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To Chaplain, Warship's Just the Place to Spread Message of Peace and Love

Nightly rosary prayers are said below the flight deck, accompanied by the roar of engines.

October 27, 2002|Tony Perry | Times Staff Writer

ABOARD THE USS ABRAHAM LINCOLN, in the northern Arabian Sea -- With his words occasionally drowned out by the launch of warplanes, Father Matthias Rendon is leading a small group of Catholics in the nightly praying of the rosary.

That Rendon is aboard a ship that could become involved in a war in the Middle East is, depending on one's viewpoint, either an irony of history or an act of divine providence.

For a decade, the 42-year-old Franciscan friar was a missionary in the often war-torn Middle East. Then he enlisted in the Navy, looking for a new opportunity to spread the Christian message of peace and brotherhood.

Now he's the Catholic chaplain on a ship of war that may soon be ordered by President Bush to lead an air assault against the Iraqi regime of Saddam Hussein.

To those who might see a contradiction between missionary work and military service, the quiet-spoken son of a Pennsylvania dairy farmer says he has merely found a new way, like St. Francis of Assisi, to become a channel of God's peace.

"I don't think of our mission as war and violence," Rendon said. "I'm reminded of the Roman proverb: 'If you want peace, prepare for war.' I think of us as peacekeepers."

He enlisted two years ago after the Navy, struggling with a chronic shortage of Catholic chaplains, sent a recruiting letter to the Franciscan Monastery in Washington, the U.S. headquarters of the Franciscans of the Holy Land.

Brother Fabian, who directs the monastery, thought immediately of Rendon, who was working at a parish in Boston and was restless for a new challenge.

"I prayed on it," Rendon said. "I realized I was being called. And then all the doors flew open."

After attending chaplain school in Newport, R.I., he was assigned in early 2001 to the Lincoln, then in its homeport, Everett, Wash.

When the Lincoln deployed in July for a six-month stint in the Persian Gulf and Arabian Sea, Rendon became Catholic chaplain for the carrier and the smaller ships in the battle group.

Rendon, whose short haircut and dark-rimmed glasses give him a Drew Carey-ish appearance, celebrates Mass, leads nightly prayer sessions ("I'm convinced that prayer is needed everywhere"), hears confessions ("not as many as I would like"), and provides counseling. He visits the other ships aboard a helicopter known among sailors as the "Holy Helo."

Life aboard an aircraft carrier at sea can be a difficult, even intimidating, experience for newcomers. Not every sailor can adjust to the tight quarters, the incessant demands of work and the lack of privacy. Even the young, fit and highly motivated have been known to wilt under the pressure.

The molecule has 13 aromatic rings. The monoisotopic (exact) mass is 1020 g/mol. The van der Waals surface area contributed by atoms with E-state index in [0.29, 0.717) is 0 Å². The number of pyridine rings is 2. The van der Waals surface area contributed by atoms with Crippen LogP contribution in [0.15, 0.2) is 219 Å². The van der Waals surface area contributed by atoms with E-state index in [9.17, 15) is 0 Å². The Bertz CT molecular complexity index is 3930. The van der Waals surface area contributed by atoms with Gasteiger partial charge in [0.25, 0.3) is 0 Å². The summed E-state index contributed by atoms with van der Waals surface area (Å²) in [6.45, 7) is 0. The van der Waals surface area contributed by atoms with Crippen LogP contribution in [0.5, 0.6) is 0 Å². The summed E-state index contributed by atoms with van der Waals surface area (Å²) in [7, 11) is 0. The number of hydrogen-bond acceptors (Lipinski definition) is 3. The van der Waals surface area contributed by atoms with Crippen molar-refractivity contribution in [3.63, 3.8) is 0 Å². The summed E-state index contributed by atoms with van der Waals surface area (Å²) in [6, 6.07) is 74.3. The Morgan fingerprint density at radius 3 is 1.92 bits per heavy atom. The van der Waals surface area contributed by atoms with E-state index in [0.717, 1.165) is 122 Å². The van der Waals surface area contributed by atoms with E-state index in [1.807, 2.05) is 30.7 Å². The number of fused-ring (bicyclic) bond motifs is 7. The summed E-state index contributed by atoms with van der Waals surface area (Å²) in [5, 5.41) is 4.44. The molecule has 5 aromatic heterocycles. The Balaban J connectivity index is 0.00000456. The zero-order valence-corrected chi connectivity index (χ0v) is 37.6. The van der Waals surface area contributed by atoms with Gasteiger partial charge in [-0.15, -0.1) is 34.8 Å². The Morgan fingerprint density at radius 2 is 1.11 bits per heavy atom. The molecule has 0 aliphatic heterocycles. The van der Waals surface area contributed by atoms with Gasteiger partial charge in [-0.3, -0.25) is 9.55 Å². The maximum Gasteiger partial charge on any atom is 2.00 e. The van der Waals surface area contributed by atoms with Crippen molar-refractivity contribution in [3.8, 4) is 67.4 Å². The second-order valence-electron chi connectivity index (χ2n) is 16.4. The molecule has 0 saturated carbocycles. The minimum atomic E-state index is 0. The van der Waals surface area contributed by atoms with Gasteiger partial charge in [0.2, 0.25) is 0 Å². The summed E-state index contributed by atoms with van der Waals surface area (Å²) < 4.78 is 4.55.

But Rendon, who holds the rank of lieutenant, says he has found that life on a carrier is much like life in a monastery.

"A carrier is just one big monastery when you think about it," he said.

Both worlds are highly structured. Both have a strict hierarchy of authority. Days center on work schedules and tasks to be accomplished. Punctuality and orderliness are mandatory.

And then there is the communal living and working beside colleagues with similar values and a similar uniform.

"In a monastery or on a carrier, everybody is in the same boat," Rendon said. "Nobody is alone."

Rendon attended LaSalle University in Philadelphia and, drawn to the religious life, attended a seminary in Jerusalem. He was ordained as a member of the Franciscans of the Holy Land, an autonomous province of the Franciscan order that for 800 years has provided a Catholic presence in the region.

He spent five years in Jerusalem tending to the spiritual needs of pilgrims, then five years at a French-speaking parish in Egypt. Returning to America, he worked in Boston.

The Franciscans, Rendon noted, are both a contemplative order and one committed to social activism: "We're committed to prayer, but we are not bound by the cloisters of the monastery."

The nightly rosary prayers are said in a small room directly beneath the flight deck. The roar of engines and the hiss of the steam-driven catapult are ever present.

On one side of the room is the Navy flag, on the other a fabric banner of a dove holding an olive branch.

"Holy Mary, Mother of God, pray for our sins, now and in the hour of our death," the group says as planes launch for surveillance and possible bombing missions over Afghanistan.

Several Franciscans are among Navy chaplains serving aboard ships, at land-based commands and with Marines. Among them is Rear Adm. Louis Iasiello, deputy chief of Navy chaplains and former head chaplain to the Marines.

For Mass and nightly prayers, Rendon wears his brown Franciscan robes, but on most days he wears his Navy uniform, with only the cross on his collar.

"The Navy uniform is more practical and convenient," he said. "It also makes us all equal, and that is important."

With his dedication to order and discipline, it is not surprising that Rendon's next goal is to be assigned to the Marines. To make the transition, he's begun a regimen of physical conditioning, rising at 4:30 a.m. for workouts.

"He's in a groove now," said Cmdr. Robert Marshall, head chaplain aboard the Lincoln. "If he's going to work with Marines, he wants to look the part."

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